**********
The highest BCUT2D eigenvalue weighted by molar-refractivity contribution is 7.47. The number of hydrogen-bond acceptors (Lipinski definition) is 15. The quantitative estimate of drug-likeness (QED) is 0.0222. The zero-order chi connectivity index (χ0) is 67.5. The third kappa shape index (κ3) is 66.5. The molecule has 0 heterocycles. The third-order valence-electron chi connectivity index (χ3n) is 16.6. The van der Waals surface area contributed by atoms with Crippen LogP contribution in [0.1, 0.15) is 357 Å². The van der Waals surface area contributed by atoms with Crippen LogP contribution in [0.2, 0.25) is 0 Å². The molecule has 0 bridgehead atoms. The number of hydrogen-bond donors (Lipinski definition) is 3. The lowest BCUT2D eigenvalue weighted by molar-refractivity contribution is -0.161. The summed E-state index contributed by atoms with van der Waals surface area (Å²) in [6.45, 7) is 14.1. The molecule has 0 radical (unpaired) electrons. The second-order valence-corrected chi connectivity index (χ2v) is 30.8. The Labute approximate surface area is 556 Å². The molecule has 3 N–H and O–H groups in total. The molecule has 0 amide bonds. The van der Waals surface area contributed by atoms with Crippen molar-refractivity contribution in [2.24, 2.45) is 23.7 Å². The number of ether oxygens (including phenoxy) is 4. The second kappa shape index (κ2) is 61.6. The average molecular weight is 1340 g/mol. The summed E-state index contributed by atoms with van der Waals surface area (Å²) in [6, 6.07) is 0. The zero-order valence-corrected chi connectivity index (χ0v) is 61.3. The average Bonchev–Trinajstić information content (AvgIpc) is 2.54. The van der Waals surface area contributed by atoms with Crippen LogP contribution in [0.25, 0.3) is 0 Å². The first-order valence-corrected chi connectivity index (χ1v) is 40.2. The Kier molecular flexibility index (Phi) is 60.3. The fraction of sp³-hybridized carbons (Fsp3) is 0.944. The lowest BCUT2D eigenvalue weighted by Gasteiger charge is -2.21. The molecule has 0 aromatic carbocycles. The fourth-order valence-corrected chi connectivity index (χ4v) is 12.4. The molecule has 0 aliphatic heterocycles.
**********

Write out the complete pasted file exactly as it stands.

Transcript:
The highest BCUT2D eigenvalue weighted by molar-refractivity contribution is 7.47. The number of hydrogen-bond acceptors (Lipinski definition) is 15. The quantitative estimate of drug-likeness (QED) is 0.0222. The zero-order chi connectivity index (χ0) is 67.5. The third kappa shape index (κ3) is 66.5. The molecule has 0 heterocycles. The third-order valence-electron chi connectivity index (χ3n) is 16.6. The van der Waals surface area contributed by atoms with Crippen LogP contribution in [0.1, 0.15) is 357 Å². The van der Waals surface area contributed by atoms with Crippen LogP contribution in [0.2, 0.25) is 0 Å². The molecule has 0 bridgehead atoms. The number of hydrogen-bond donors (Lipinski definition) is 3. The lowest BCUT2D eigenvalue weighted by molar-refractivity contribution is -0.161. The summed E-state index contributed by atoms with van der Waals surface area (Å²) in [6.45, 7) is 14.1. The molecule has 0 radical (unpaired) electrons. The second-order valence-corrected chi connectivity index (χ2v) is 30.8. The Labute approximate surface area is 556 Å². The molecule has 3 N–H and O–H groups in total. The molecule has 0 amide bonds. The van der Waals surface area contributed by atoms with Crippen molar-refractivity contribution in [2.24, 2.45) is 23.7 Å². The number of ether oxygens (including phenoxy) is 4. The second kappa shape index (κ2) is 61.6. The average molecular weight is 1340 g/mol. The summed E-state index contributed by atoms with van der Waals surface area (Å²) in [6, 6.07) is 0. The zero-order valence-corrected chi connectivity index (χ0v) is 61.3. The average Bonchev–Trinajstić information content (AvgIpc) is 2.54. The van der Waals surface area contributed by atoms with Crippen LogP contribution in [0.25, 0.3) is 0 Å². The first-order valence-corrected chi connectivity index (χ1v) is 40.2. The Kier molecular flexibility index (Phi) is 60.3. The fraction of sp³-hybridized carbons (Fsp3) is 0.944. The lowest BCUT2D eigenvalue weighted by Gasteiger charge is -2.21. The molecule has 0 aromatic carbocycles. The fourth-order valence-corrected chi connectivity index (χ4v) is 12.4. The molecule has 0 aliphatic heterocycles.